Michael L. Scott and William Garrett. Shared memory ought to be commonplace (position paper). In Proceedings of the Third Workshop on Workstation Operating Systems, pages 86--90, 1992.

Abstract: Shared memory as a programming abstraction is widely used within parallel applications. It is not widely used between applications, but we argue that it should be. Specifically, we suggest that shared memory is both faster and more intuitive than the principal alternatives in many cases, and that the general disuse of shared memory facilities in systems such as Unix is due in large part to a lack of appropriate tools. We are pursuing a series of measures to make shared memory more convenient. We use dynamic linking to allow programs to access shared or persistent data the same way they access ordinary variables and functions. We also unify memory and files into a single-level store that facilitates the sharing of pointers and capitalizes on emerging 64-bit architectures. We exploit existing interfaces and tools wherever possible, to remain backward-compatible with Unix.

scott:psyche:
Michael L. Scott, Thomas J. LeBlanc, and Brian D. Marsh. Design rationale for Psyche, a general-purpose multiprocessor operating system. In Proceedings of the 1988 International Conference on Parallel Processing, pages 255--262, 1988.

Keyword: operating system, virtual memory, NUMA

scott:psyche-impl:
Michael L. Scott, Thomas J. LeBlanc, and Brian D. Marsh. Implementation issues for the Psyche multiprocessor operating system. Unpublished, September 1989.

Keyword: operating system, virtual memory, NUMA

scott:psyche-prog:
Michael L. Scott, Thomas J. LeBlanc, and Brian D. Marsh. Multi-model parallel programming in Psyche. Unpublished, September 1989.

Keyword: operating system, virtual memory, NUMA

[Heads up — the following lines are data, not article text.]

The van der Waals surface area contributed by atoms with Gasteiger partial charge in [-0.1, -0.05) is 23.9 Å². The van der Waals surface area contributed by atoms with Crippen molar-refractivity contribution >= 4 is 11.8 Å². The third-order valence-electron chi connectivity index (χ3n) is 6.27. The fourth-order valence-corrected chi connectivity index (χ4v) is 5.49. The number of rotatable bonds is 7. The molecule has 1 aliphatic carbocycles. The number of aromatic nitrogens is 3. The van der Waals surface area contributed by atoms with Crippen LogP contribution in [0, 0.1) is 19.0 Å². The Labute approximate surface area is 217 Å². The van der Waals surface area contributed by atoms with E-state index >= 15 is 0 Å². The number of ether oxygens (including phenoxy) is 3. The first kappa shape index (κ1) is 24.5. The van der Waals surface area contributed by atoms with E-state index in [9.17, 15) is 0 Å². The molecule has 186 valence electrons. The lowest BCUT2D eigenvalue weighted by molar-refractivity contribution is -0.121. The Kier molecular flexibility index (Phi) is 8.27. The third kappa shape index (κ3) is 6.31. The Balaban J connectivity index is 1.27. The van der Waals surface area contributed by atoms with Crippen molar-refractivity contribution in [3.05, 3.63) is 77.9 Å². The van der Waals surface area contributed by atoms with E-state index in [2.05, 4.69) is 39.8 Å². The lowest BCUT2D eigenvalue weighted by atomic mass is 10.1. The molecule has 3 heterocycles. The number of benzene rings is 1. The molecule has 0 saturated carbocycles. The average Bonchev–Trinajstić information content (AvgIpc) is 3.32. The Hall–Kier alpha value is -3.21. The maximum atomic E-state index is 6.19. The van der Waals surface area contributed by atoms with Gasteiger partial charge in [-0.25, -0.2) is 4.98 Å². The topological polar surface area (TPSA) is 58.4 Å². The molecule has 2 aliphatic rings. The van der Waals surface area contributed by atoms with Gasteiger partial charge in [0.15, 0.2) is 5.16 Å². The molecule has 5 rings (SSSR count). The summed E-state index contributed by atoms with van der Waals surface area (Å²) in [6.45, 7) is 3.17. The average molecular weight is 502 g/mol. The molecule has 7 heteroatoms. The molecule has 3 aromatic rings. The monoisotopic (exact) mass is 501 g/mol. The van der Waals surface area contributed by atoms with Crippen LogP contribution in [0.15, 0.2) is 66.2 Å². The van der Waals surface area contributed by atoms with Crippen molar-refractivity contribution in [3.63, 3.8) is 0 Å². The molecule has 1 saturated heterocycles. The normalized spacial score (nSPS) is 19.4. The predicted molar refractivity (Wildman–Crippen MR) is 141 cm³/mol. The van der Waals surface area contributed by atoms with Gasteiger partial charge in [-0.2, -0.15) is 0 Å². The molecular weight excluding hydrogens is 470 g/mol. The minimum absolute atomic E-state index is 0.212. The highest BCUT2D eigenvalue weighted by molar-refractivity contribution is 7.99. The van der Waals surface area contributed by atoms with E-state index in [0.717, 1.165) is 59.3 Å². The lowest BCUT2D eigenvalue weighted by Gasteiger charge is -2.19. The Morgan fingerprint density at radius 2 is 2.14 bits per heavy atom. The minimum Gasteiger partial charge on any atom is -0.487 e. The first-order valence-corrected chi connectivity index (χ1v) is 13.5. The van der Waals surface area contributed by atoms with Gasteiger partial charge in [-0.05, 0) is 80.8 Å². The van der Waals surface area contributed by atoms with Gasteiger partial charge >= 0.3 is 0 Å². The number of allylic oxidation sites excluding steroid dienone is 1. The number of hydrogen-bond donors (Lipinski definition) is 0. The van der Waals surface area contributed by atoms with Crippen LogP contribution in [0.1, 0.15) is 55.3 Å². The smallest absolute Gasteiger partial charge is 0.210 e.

shapiro:storage:
Marc Shapiro and Laurence Mosseri. A simple object storage system. In Proceedings 3rd International Workshop on Persistent Object Systems, pages 272--276, 1989.
sims:compromise:
David L. Sims. Multiple and single address spaces: Towards a middle ground (position paper). In Proceedings of the Third International Workshop on Object Orientation in Operating Systems, pages 191--193, 1993.
thatte:database:
S. M. Thatte. Persistent memory: a storage architecture for object-oriented database systems. In Proceedings of the 1986 International Workshop on Object-Oriented Database Systems, pages 148--159.

Abstract: A persistent memory system provides a storage architecture for long-term, reliable retention of objects with rich types and structures in the virtual memory itself. It is based on a uniform memory abstraction, which eliminates the distinction between transient objects (data structures) and persistent objects (files and databases) and therefore allows the same set of powerful and flexible operations to be applied with equal efficiency on both transient and persistent objects from a programming language such as Lisp or Prolog. Because no separate file system is assumed for long-term, reliable storage of objects, the system requires a crash recovery scheme at the level of the virtual memory. The author provides this and feels that it is a major contribution.

vaughan:casper:
Francis Vaughan, Tracy Lo Basso, Alan Dearle, Chris Marlin, and Chris Barter. Casper: A cached architecture supporting persistence. Computing Systems, 5(3):337--359, Summer 1992.
vochteloo:capability:
Jerry Vochteloo, Stephen Russell, and Gernot Heiser. Capability-based protection in the Mungi operating system. In Proceedings of the Third International Workshop on Object Orientation in Operating Systems, pages 108--115, 1993.
vochteloo:protection:
Jerry Vochteloo, Stephen Russell, and Gernot Heiser. Capability-based protection in a persistent global virtual memory system. Technical Report SCS\&E Report 9303, University of New South Wales, Australia, March 1993.
whitcroft:space:
A. Whitcroft, N. Williams, and P. E. Osmon. The wide area data space. Technical Report TCU/SARC/1993/6, Systems Architecture Research Centre, City University, London, June 1993.

Abstract: Sharing global remote data over large networks poses two major problems: firstly, the data must be discovered; and secondly, the data must be made accessible to the application. Our aim is to provide a single unified interface to both local and remote data, removing location dependence and improving performance. Our solution incorporates shared memory and caching techniques. A location server provides a location transparent addressing scheme which is used to provide failure tolerant retrieval. Access is provided via the ``native'' system interfaces.